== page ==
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British Airways trialling virtual check-in queues at Heathrow

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British Airways has launched a new ‘virtual check-in queue’ option for selected flights at Heathrow using a technology platform from Qmatic.

You will, if you choose, no longer need to join a lengthy check-in queue. You can pre-book a time slot to check-in in advance of arriving at the airport.

The trial will run for three months on selected flights. If your flight is included, you will receive an email prior to travel inviting you to book a check-in slot.

British Airways Qmatic

The service is not compulsory, and you will still be able to join the main queue if you wish. Customers who have pre-booked slots will use dedicated desks.

This is clearly a positive move – anything which reduces queuing can’t be bad – but there are two obvious problems.

The first is that Terminal 5 Departures doesn’t have a lot of options, landside, to pass the time if you arrive early. The shopping mall is airside rather than landside.

The second issue is that, for most people, the time you arrive at Heathrow is pretty much out of your control. You are at the mercy of the Underground network, the Heathrow Express (miss your train and it’s a 15 minute wait) or the M4.

None of these options would give you much confidence to commit to a timed check-in slot.

If there were a large number of refreshment options pre check-in I would, in theory, be happy to arrive early and have a drink whilst waiting for my slot. In reality, Terminal 5 is fairly short of chairs – let alone cafes – before check-in unless you head to Arrivals.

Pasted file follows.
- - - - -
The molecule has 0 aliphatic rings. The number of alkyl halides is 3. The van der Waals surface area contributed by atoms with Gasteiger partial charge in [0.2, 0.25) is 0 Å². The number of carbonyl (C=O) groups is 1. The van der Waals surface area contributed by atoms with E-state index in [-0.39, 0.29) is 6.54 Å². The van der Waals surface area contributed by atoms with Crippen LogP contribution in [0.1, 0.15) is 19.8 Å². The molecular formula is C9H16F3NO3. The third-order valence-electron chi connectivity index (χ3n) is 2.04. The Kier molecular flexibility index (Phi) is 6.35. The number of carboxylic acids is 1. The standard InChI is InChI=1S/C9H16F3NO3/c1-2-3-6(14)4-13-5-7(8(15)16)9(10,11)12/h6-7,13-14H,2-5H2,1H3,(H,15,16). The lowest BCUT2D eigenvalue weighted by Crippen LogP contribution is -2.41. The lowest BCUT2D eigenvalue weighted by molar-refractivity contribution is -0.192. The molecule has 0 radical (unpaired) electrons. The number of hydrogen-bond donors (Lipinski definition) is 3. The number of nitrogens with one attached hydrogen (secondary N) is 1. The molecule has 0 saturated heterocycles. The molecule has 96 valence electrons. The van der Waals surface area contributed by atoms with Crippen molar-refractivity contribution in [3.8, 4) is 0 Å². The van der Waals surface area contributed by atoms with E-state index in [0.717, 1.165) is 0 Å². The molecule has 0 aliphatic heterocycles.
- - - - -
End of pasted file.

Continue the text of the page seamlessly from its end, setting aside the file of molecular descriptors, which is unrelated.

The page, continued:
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Comments (68)

  • Froggitt says:

    I suspect an online queuing system to get back into the country would be far more popular.

    • ChrisW says:

      Where would people wait pre-immigration for their booked spot though? It would just create more crowding in an already cramped space

  • Tony Jacobs says:

    I just booked a train ticket which was substantially cheaper via the operator than via Virgin Red. £24 v £34. No discount but I suspect a different type of ticket (advance vs anytime etc.). Do check before using the Virgin app to book!

    • Nick Burch says:

      No “via” or “avoid” options, which can normally be used to help force booking sites to show you the cheaper slower options.

      No ability to add on a PlusBus ticket for bus travel at either end, so if you need the bus you’ll be worse off

      £1 charge if you want to pick up a ticket at the station, which many operators don’t charge

      Overall, slick looking interface but ends up more expensive…

  • Nick Burch says:

    How close in can you book a slot? If you could sit down on the HEX and book your slot before it departed, that’d work pretty well.

    Otherwise, book a slot for the time you expect, take it if you are there in time, and join the main queue if you miss it. Could lead to loads of people not making their slot, and the dedicated area being inefficiently quiet though…

  • Ian Booth says:

    So I used the Virgin Red app to book my ticket today – regular cost £18.55 booking fee £1. The £1 I would not have paid at the station so for 55 miles each cost me 1.8p Probably not worth it for this level of ticket.

    • Rhys says:

      Sounds like buying through Trainline.

      • Rob says:

        There shouldn’t by any booking fees – it is a stated benefit. The dummy bookings I did yesterday had no fees.